There's always a story lurking somewhere around me. Recently, I stopped by my garden plot at the community garden. It's the end of the season and I wanted to assess what had to be done to close it. I didn't plan to do any work, and was not dressed for any. I pulled up a few small plants, my neighbor saw me and hollered "You can dig as much potatoes as you can."
I never grew potatoes which means I never dug them either. All around me though, my neighbors had potatoes. Evidently they grow well there. Always looking for knowledge and content to write about, I said "Great, thanks!"
He asked me if ever dug them before, I said no and he said it wasn't a big deal. He didn't have fork, just a shovel, he demonstrated what to do and handed me the shovel. It's an easy thing really. You just have to be careful. You dig a little dirt, find the potato and brush off the dirt. Considering I had sandals on, and a nice pair of short pants, it was going to be a short experience.
I quickly dug about 5 pounds, and while digging I realized that I could have fresh roasted potatoes is less then an hour. I took my potatoes, thanked my neighbor, and was on my way. I have to say, the batch that I roasted were incredible. Like anything else that is fresh, the taste and texture were sublime.
I moved onto gnocchi. I just had to. Fresh potatoes, some King Arthur flour and in a short amount of time I had pillows of heaven. Shortly after, I cooked a butternut squash that another neighbor gave me, had the last of the tomatoes from my garden, and some of the frozen gnocchi. An impromptu dinner that was grown within 400 feet of each other. It doesn't get any better then that.
When I decided to write about this, naturally I had to research heirloom potatoes. In the course of digging for information, I came across the Andes-Potato Park-CIP Agreement. From the article that precedes the agreement;
LONDON, Jan 18 (IPS) - Peru gave the world the potato, and the potato now offers indigenous people around the world a new recipe for securing their rights.A new agreement between six indigenous communities and the International Potato Centre in Cusco, Peru, heart of the old Inca civilisation in the Andes mountains of Latin America, recognises the right of these communities over the unique potato strains that they have developed and grown.
So what does this mean? More from the article;
The new agreement "means that Andean communities can unlock the potato gene bank and repatriate biological diversity to farming communities and the natural environment for local and global benefit," ANDES said in a statement Tuesday.Though excluded and often oppressed, indigenous peoples are the traditional custodians of biodiversity, and this agreement recognises that "the conservation, sustainable use and development of maximum agro-biodiversity is of vital importance in order to improve the nutrition, health and other needs of the growing global population," ANDES says.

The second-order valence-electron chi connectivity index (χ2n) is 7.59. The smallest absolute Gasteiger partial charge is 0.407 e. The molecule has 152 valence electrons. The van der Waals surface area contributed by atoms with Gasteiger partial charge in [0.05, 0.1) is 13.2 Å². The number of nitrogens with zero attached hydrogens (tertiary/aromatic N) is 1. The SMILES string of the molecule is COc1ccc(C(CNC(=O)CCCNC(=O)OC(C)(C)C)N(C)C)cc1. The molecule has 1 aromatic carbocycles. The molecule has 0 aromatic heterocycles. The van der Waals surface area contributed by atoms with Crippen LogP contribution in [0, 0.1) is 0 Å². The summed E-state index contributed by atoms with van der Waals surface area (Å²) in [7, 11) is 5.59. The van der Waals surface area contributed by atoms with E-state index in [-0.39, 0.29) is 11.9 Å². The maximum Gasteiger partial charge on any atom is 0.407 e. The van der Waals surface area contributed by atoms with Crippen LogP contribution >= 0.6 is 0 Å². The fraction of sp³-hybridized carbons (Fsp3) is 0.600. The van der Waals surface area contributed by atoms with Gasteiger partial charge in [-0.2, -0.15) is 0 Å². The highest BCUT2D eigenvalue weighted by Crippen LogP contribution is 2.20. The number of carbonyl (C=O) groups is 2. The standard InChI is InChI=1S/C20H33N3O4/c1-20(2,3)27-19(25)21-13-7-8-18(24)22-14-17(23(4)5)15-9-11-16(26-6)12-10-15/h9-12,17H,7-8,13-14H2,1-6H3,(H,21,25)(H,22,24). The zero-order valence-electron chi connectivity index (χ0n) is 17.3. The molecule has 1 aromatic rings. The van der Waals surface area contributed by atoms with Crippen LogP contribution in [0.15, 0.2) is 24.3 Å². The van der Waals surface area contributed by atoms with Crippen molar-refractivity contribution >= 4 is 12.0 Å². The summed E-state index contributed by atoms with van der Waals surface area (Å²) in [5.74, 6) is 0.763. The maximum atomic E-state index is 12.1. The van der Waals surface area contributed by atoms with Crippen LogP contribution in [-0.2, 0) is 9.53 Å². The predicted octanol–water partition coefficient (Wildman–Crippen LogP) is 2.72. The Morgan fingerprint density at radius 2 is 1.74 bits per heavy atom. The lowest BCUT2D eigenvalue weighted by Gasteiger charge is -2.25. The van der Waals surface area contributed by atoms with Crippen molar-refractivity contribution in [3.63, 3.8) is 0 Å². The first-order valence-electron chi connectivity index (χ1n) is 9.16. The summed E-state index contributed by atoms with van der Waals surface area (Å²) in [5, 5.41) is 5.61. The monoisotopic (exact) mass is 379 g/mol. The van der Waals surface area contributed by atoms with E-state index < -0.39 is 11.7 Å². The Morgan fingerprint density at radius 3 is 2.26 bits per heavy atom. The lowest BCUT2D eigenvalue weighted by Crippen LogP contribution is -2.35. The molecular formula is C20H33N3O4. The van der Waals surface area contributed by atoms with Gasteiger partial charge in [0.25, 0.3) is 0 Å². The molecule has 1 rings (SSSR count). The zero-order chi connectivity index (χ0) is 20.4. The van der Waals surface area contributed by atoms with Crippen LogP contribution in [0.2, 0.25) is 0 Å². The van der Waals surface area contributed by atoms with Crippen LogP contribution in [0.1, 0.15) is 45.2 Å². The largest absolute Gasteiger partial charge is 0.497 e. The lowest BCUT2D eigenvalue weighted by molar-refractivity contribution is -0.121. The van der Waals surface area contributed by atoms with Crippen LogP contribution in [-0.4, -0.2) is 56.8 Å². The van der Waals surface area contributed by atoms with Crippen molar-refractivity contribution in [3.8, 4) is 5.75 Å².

How GREAT is that? Except for the part about indigenous people being excluded and often oppressed, that's tragic. This agreement reclaims their rights to a food that they have cultivated and introduced to the world. They are the original stewards of potatoes.
This agreement signed in 2005 doesn't give them the right to patent the genes, it's just the opposite. It protects their rights from interlopers who would try to do that. The agreement was sign by six Peruvian indigenous communities, and the International Potato Center, an agricultural research center based in Lima, Peru, which is the sponsor of the Potato Park;
Located in Pisaq in the Sacred Valley of Peru, the Potato Park is a one of the few conservation initiatives in the world where the local people are managing and protecting local genetic resources and traditional knowledge about their health, food, and agriculture. The Park covers more than 12,000 ha between 3,150 and 5,000 masl. About 600 varieties of native potatoes grow in the Park, most of them unique to this habitat. Six Quechua communities live in the Park. Some had been struggling for land tenure for years until the Quechua-Aymara Association for Sustainable Communities (ANDES in Spanish) brought them together in this in-situ conservation project.
I'm amazed and inspired by this. I want to see this place. I have to. What better example of what I want to encourage people to do within their families? There will be more written about this I'm sure. For now though, a story that started out innocently enough with a brief visit to my garden plot and spontaneous potato dig will have to do.